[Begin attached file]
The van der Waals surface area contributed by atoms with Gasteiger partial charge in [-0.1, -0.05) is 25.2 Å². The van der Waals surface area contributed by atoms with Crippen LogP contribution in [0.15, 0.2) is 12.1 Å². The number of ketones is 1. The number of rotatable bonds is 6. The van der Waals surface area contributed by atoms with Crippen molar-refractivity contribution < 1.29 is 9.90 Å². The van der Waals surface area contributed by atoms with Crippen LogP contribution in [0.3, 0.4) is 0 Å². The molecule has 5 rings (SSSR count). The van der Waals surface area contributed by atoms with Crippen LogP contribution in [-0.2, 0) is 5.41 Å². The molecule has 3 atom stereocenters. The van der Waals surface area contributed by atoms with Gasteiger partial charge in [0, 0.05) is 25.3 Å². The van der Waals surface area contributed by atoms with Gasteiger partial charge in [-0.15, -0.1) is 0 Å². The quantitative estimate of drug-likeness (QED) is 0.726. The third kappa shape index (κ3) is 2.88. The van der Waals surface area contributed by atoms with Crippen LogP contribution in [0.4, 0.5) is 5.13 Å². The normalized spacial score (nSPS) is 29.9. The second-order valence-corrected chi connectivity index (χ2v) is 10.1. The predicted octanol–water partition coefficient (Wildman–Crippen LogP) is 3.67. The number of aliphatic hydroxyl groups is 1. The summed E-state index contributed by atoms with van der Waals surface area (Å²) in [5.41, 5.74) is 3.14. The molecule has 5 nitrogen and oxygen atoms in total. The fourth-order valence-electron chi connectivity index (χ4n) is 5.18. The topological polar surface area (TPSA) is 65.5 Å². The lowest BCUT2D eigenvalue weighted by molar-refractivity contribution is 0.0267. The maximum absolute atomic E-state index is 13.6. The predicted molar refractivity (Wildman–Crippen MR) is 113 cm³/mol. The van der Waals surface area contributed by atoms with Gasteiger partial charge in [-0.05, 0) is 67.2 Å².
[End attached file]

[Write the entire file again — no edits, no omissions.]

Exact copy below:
The van der Waals surface area contributed by atoms with Gasteiger partial charge in [-0.1, -0.05) is 25.2 Å². The van der Waals surface area contributed by atoms with Crippen LogP contribution in [0.15, 0.2) is 12.1 Å². The number of ketones is 1. The number of rotatable bonds is 6. The van der Waals surface area contributed by atoms with Crippen molar-refractivity contribution < 1.29 is 9.90 Å². The van der Waals surface area contributed by atoms with Crippen LogP contribution in [0.3, 0.4) is 0 Å². The molecule has 5 rings (SSSR count). The van der Waals surface area contributed by atoms with Crippen LogP contribution in [-0.2, 0) is 5.41 Å². The molecule has 3 atom stereocenters. The van der Waals surface area contributed by atoms with Gasteiger partial charge in [0, 0.05) is 25.3 Å². The van der Waals surface area contributed by atoms with Gasteiger partial charge in [-0.15, -0.1) is 0 Å². The quantitative estimate of drug-likeness (QED) is 0.726. The third kappa shape index (κ3) is 2.88. The van der Waals surface area contributed by atoms with Crippen LogP contribution in [0.4, 0.5) is 5.13 Å². The normalized spacial score (nSPS) is 29.9. The second-order valence-corrected chi connectivity index (χ2v) is 10.1. The predicted octanol–water partition coefficient (Wildman–Crippen LogP) is 3.67. The number of aliphatic hydroxyl groups is 1. The summed E-state index contributed by atoms with van der Waals surface area (Å²) in [5.41, 5.74) is 3.14. The molecule has 5 nitrogen and oxygen atoms in total. The fourth-order valence-electron chi connectivity index (χ4n) is 5.18. The topological polar surface area (TPSA) is 65.5 Å². The lowest BCUT2D eigenvalue weighted by molar-refractivity contribution is 0.0267. The maximum absolute atomic E-state index is 13.6. The predicted molar refractivity (Wildman–Crippen MR) is 113 cm³/mol. The van der Waals surface area contributed by atoms with Gasteiger partial charge in [-0.05, 0) is 67.2 Å².